Joan Bakewell explores the art of diary writing by public figures and private individuals
'NAOMI: I AM A DRUG ADDICT', 'MINISTER CONFESSES GAY FLING TO BLAIR', or more enticing 'TV JAMIE BONDAGE BROTHEL SHAME' While tabloid news is never free from headlines of this genre, is it unfair to fulfil the reader's curiosity and satisfy prurient taste by the commercial exploitation of public figures private lives? Or is there a greater public benefit in revealing such information? There is no universal answer to these questions which fuelled the debate, particularly following the Human Rights Act 1998, on the merits of free speech weighted against the right to personal privacy. While a law of privacy is long overdue in the UK, judges have actively construed common law principles of confidence, trust and contract to decide privacy claims. Long over a century ago, Prince Albert was successful in preventing a publisher from reproducing etchings made for the Queen's pleasure on the basis of an implied relationship of confidence. 1 Since the coming into effect of the Human Rights Act 1998, the United Kingdom is under a positive obligation to ensure the comprehensive protection of privacy under Article 8. At the same time, Article 10 entitles the media to probe and publish without restraint. Both these rights are qualified and neither has precedence over the other.2 Privacy protects individuals' dignity and preserves their personality and well-being. Privacy is a key to self autonomy and independence; it is an essential ingredient in the process of human flourishing.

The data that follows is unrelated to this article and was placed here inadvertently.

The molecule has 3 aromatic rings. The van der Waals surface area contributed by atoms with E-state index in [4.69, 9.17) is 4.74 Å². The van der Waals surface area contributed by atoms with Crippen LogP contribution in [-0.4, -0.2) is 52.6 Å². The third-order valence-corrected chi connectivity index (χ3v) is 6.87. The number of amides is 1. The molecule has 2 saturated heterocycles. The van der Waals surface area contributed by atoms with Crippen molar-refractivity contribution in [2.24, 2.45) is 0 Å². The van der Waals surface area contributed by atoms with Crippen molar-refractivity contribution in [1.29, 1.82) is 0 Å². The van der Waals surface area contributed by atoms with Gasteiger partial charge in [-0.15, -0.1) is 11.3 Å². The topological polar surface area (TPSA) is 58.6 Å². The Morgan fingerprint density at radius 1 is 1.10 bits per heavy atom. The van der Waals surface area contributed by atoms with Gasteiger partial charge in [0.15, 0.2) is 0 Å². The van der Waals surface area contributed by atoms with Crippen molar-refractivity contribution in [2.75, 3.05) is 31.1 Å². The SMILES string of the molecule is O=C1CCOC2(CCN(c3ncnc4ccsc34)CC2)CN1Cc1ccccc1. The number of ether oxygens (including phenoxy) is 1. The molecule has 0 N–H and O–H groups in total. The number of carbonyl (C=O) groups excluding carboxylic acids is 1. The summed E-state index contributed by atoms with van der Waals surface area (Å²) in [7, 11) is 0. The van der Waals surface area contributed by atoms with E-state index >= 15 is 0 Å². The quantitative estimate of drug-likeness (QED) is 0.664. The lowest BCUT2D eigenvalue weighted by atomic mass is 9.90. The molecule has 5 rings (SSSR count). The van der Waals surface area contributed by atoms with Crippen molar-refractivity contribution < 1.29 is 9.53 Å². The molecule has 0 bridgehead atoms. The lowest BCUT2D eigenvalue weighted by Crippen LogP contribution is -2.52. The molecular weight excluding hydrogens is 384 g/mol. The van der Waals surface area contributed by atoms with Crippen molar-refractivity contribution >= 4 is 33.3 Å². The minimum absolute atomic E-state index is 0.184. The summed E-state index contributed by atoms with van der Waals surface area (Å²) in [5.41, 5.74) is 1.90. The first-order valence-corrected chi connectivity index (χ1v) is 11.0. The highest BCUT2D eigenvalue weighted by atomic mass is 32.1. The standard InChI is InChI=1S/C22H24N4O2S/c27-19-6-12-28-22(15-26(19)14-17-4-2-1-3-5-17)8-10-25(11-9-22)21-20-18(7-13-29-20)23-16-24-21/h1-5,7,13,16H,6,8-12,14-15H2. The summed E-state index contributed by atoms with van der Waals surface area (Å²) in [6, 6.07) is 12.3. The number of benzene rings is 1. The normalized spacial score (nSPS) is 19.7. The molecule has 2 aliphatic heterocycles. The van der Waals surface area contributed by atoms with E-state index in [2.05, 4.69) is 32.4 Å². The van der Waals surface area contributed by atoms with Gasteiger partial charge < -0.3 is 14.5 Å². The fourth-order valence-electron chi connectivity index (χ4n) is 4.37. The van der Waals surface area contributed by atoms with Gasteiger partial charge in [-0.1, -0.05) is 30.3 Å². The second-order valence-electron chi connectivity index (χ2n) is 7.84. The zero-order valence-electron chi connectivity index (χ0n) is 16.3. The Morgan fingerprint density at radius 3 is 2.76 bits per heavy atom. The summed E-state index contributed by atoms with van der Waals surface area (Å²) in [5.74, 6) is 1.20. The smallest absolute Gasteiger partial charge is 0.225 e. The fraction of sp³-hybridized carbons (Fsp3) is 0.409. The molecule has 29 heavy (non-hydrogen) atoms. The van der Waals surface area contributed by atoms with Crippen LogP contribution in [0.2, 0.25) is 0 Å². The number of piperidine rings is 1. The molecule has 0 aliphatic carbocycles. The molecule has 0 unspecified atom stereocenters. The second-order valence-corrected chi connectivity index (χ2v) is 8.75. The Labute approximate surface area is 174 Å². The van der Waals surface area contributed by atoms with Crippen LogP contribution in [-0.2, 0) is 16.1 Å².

Photographer Alison Jackson, whose work explores the cult of celebrity, joins Lunch Break with Tanya Rivero and discusses her portfolio in which she uses lookalikes portraying public figures in private settings. Photo:
Public Figures and Privacy by Morgan Nash on Prezi
Do Public Figures have Privacy Rights?